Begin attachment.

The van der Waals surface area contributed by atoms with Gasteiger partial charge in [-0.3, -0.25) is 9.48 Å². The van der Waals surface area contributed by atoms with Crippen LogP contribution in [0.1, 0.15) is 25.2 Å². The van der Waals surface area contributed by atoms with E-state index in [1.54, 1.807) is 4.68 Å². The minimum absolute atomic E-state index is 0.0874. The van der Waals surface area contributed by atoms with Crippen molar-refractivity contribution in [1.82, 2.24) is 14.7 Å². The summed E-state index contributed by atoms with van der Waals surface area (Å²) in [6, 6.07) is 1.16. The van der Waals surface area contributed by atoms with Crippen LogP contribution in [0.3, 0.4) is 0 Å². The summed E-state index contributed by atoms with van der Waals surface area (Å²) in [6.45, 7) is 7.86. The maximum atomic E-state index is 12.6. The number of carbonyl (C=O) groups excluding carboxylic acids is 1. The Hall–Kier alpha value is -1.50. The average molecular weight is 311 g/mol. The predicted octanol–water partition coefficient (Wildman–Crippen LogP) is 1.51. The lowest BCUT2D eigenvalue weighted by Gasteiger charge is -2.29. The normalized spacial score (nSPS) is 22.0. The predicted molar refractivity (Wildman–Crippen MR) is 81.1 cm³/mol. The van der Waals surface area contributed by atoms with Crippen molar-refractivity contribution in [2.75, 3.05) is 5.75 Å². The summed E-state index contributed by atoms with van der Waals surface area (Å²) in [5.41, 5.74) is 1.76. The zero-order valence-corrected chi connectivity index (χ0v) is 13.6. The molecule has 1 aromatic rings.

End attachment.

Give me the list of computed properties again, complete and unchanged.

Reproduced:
The van der Waals surface area contributed by atoms with Gasteiger partial charge in [-0.3, -0.25) is 9.48 Å². The van der Waals surface area contributed by atoms with Crippen LogP contribution in [0.1, 0.15) is 25.2 Å². The van der Waals surface area contributed by atoms with E-state index in [1.54, 1.807) is 4.68 Å². The minimum absolute atomic E-state index is 0.0874. The van der Waals surface area contributed by atoms with Crippen molar-refractivity contribution in [1.82, 2.24) is 14.7 Å². The summed E-state index contributed by atoms with van der Waals surface area (Å²) in [6, 6.07) is 1.16. The van der Waals surface area contributed by atoms with Crippen LogP contribution in [0.3, 0.4) is 0 Å². The summed E-state index contributed by atoms with van der Waals surface area (Å²) in [6.45, 7) is 7.86. The maximum atomic E-state index is 12.6. The number of carbonyl (C=O) groups excluding carboxylic acids is 1. The Hall–Kier alpha value is -1.50. The average molecular weight is 311 g/mol. The predicted octanol–water partition coefficient (Wildman–Crippen LogP) is 1.51. The lowest BCUT2D eigenvalue weighted by Gasteiger charge is -2.29. The normalized spacial score (nSPS) is 22.0. The predicted molar refractivity (Wildman–Crippen MR) is 81.1 cm³/mol. The van der Waals surface area contributed by atoms with Crippen molar-refractivity contribution in [2.75, 3.05) is 5.75 Å². The summed E-state index contributed by atoms with van der Waals surface area (Å²) in [5.41, 5.74) is 1.76. The zero-order valence-corrected chi connectivity index (χ0v) is 13.6. The molecule has 1 aromatic rings.